Interview with Laura Astwood (Ottawa Stilt Union)
“This is a very old story” played at the grounds outside of Tabaret hall, a bring your own venue space that the Ottawa Stilt Union took full advantage of for their play about the cyclical nature of war and death. I caught up with the show’s creator, Laura Astwood, who graciously sat down with me for an interview. I was then shocked to discover my recorder hadn’t recorded a single word. So she even more graciously agreed to answer the same questions by email. So without further ado…
Describe the origin of the Ottawa Stilt Union.
I taught a workshop at the U of O in the winter of 2005 and then the next winter when my friend Jennifer Brewin was directing the Snow Show at the NAC we thought it would be fun to include a stilt element â€“ Jennifer and I worked together for a long time at the Caravan Farm Theatre where she was artistic director for eight years and we used in stilts in their outdoor snow shows. So I brought six of my stilt students to do the snow show with me and while we were rehearsing we decided to call ourselves the Ottawa Stilt Union: no pay, dangerous work conditions, membership is its own reward… Then we made BEOWULF for the Magnetic North Festival co-produced by the University of Ottawa theatre Department.
What inspired you to get into stilt walking and that area of performance?
A theatre company called PRIMUS based out of Winnipeg â€“ I sat in on one of their rehearsals in 1991 and saw stilts used for the first time in a theatrical (as opposed to a circus or carnival) setting. It was such a surprise â€“ an awesome surprise in the true sense of the word. Several years later I went back to Winnipeg to apprentice with that theatre company and they taught me stilts and since then it has become my favorite way to perform and my favorite theatrical tool.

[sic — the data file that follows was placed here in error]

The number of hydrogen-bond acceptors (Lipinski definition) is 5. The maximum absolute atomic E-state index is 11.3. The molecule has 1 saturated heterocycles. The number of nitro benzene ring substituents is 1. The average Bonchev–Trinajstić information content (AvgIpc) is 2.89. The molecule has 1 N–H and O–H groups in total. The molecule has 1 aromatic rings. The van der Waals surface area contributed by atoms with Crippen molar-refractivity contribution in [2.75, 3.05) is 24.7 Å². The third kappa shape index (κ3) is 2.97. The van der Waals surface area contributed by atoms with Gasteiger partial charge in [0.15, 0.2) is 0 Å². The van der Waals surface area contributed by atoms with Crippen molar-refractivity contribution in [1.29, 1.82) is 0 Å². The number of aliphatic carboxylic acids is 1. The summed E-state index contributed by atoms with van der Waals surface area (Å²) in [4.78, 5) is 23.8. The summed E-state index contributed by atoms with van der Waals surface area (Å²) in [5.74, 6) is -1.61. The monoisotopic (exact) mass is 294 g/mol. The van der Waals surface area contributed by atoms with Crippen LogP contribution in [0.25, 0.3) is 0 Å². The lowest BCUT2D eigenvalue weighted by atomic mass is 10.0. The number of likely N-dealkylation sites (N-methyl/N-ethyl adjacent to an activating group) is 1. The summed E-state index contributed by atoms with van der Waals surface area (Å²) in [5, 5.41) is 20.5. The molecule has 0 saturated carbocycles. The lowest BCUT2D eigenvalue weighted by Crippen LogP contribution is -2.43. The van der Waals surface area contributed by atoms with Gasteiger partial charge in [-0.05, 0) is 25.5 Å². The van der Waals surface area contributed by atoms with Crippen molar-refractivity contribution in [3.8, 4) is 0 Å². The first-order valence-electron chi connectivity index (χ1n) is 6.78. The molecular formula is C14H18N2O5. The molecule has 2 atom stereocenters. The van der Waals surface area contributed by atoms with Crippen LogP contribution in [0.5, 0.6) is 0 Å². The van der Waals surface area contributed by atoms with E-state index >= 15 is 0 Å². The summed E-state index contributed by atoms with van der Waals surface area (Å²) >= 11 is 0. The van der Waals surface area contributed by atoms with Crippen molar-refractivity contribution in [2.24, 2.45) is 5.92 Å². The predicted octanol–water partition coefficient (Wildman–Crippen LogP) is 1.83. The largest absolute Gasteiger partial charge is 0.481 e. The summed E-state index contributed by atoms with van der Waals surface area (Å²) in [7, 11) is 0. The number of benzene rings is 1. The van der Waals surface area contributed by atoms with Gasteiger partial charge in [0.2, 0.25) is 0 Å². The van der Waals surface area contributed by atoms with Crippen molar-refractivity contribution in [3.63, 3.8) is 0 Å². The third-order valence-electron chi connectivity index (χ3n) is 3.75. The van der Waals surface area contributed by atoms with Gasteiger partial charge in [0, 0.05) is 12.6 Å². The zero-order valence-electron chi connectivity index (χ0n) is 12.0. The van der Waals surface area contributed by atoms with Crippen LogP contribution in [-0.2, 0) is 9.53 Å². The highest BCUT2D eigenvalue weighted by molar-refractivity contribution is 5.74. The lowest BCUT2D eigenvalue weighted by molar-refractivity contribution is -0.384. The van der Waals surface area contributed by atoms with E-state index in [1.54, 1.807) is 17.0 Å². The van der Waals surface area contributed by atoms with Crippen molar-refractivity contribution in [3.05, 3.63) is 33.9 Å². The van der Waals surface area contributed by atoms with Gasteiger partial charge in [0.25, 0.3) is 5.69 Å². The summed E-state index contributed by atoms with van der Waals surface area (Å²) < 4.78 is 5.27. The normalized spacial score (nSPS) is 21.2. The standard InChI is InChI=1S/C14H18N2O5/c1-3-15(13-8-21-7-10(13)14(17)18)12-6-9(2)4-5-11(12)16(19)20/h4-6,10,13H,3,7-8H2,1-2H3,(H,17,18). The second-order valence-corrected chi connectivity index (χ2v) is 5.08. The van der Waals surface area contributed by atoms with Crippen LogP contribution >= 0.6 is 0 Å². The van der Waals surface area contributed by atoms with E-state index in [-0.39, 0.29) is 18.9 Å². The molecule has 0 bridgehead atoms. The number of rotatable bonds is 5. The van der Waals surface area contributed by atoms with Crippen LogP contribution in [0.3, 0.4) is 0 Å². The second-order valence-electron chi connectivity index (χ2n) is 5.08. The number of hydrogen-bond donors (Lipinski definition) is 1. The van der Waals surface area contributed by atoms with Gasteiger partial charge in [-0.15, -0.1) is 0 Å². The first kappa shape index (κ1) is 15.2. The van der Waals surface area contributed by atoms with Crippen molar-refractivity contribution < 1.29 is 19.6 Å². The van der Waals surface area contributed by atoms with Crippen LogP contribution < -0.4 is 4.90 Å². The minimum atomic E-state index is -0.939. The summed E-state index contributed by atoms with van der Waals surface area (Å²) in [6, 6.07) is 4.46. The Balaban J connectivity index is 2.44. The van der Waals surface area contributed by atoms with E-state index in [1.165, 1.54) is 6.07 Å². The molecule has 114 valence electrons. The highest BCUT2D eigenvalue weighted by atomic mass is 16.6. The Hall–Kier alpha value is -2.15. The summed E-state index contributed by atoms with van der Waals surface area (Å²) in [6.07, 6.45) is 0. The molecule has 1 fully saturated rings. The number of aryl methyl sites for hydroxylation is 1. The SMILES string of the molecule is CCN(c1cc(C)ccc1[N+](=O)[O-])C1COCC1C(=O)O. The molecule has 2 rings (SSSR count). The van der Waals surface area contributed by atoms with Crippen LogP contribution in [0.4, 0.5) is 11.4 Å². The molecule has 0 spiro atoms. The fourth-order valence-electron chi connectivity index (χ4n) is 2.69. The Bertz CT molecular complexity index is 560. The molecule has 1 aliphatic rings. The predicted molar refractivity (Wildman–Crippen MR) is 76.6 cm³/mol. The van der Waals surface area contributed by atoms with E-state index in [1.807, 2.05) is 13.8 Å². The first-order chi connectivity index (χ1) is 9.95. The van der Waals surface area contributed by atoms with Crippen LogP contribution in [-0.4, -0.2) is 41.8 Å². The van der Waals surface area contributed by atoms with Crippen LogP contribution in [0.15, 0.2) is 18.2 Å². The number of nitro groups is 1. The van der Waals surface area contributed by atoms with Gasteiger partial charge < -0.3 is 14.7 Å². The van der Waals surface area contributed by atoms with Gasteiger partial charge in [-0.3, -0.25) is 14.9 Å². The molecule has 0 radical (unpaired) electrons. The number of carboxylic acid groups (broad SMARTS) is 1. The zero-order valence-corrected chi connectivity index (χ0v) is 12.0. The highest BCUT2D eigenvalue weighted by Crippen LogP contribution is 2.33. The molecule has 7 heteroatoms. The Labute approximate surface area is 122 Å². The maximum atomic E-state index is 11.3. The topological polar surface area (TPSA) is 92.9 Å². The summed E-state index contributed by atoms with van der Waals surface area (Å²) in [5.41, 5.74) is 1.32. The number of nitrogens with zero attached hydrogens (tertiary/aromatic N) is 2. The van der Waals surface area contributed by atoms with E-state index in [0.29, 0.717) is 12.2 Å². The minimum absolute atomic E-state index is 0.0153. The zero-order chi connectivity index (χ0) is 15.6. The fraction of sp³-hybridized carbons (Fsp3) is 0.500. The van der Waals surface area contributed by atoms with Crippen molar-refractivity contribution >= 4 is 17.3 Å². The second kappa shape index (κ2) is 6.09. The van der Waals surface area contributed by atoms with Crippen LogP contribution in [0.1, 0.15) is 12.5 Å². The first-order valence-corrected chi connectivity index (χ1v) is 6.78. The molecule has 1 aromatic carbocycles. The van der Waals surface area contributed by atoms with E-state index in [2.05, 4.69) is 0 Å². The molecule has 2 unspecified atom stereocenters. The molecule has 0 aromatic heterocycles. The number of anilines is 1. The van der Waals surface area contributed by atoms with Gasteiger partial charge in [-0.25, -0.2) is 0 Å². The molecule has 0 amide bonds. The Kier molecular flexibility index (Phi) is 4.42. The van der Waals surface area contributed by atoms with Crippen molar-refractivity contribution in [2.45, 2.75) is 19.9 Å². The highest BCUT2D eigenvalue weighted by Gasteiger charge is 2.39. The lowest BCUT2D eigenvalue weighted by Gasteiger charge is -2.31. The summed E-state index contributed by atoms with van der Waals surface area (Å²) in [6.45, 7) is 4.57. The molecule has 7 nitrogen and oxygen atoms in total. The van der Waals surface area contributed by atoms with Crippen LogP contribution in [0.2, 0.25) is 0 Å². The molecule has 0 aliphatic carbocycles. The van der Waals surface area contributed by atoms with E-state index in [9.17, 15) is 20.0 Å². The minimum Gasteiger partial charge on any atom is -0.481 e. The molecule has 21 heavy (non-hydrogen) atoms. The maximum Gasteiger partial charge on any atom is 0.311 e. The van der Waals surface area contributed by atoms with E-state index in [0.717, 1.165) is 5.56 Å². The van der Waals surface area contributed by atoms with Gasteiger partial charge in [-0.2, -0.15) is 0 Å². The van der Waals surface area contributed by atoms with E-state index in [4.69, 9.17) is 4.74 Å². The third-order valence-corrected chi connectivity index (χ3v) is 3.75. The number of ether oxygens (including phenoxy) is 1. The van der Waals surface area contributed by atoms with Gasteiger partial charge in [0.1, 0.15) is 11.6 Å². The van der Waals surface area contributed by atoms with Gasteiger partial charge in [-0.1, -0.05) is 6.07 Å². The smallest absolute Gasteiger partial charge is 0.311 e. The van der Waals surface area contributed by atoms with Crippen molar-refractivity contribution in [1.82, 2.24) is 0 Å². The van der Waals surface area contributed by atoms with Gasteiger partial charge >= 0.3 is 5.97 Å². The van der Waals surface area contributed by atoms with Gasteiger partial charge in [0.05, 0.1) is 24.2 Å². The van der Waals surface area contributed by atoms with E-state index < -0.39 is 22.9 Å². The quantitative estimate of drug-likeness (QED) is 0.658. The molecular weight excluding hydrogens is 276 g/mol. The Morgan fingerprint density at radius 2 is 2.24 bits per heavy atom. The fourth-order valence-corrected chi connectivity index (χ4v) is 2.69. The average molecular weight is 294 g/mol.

Describe the development of the current show (This is a very old story).
This show developed over the course of several months of work â€“ I would ask the performers to make an action based on, for example, death. Then I take their actions and combine them into scenes. Originally I had more ambitious plans for this show, but ultimately I didnâ€™t have the time and resources, so I left it without text and without a linear story, just as a physical expression of my ideas about war and death and the cyclical nature of our relationship to these things. In its next incarnation it will have a text.
How has the audience responded to your show? Do they want to get up and try it?
Some do. When I talk to audience members after the show they tell me all sorts of things that they saw and thought while watching it that are wonderful to hear â€“ the great thing about a show with no clear story and no text is that the audience are free to make up their own story. And some people ask how they can learn stilts and I tell them that Iâ€™ll keep them informed of upcoming workshops if they give me their contact information, so here is my email address and if you are interested in stilts, either learning or booking a stilt performance, you can contact me: email@example.com
What is next for the OSU?
Well we have a show in Wakefield on Monday June 30th at 5:00pm on the field across from the post office on Valley road. Then weâ€™ll be in Wakefield on Canada Day, in the parade and then doing a public workshop for people who want to give stilting a try. We have a show on July 24th in St. Laurent Park at noon â€“ itâ€™s through the City of Ottawa and you can find out about it through their website. Then weâ€™ll be at the LumiÃ¨re Festival on August 9th.
Iâ€™d also like to mention that the Ottawa Stilt Union is grateful for the support of the U of Ottawa Alumni Association, the Ontario Arts Council and the City of Ottawa Arts Funding Program.
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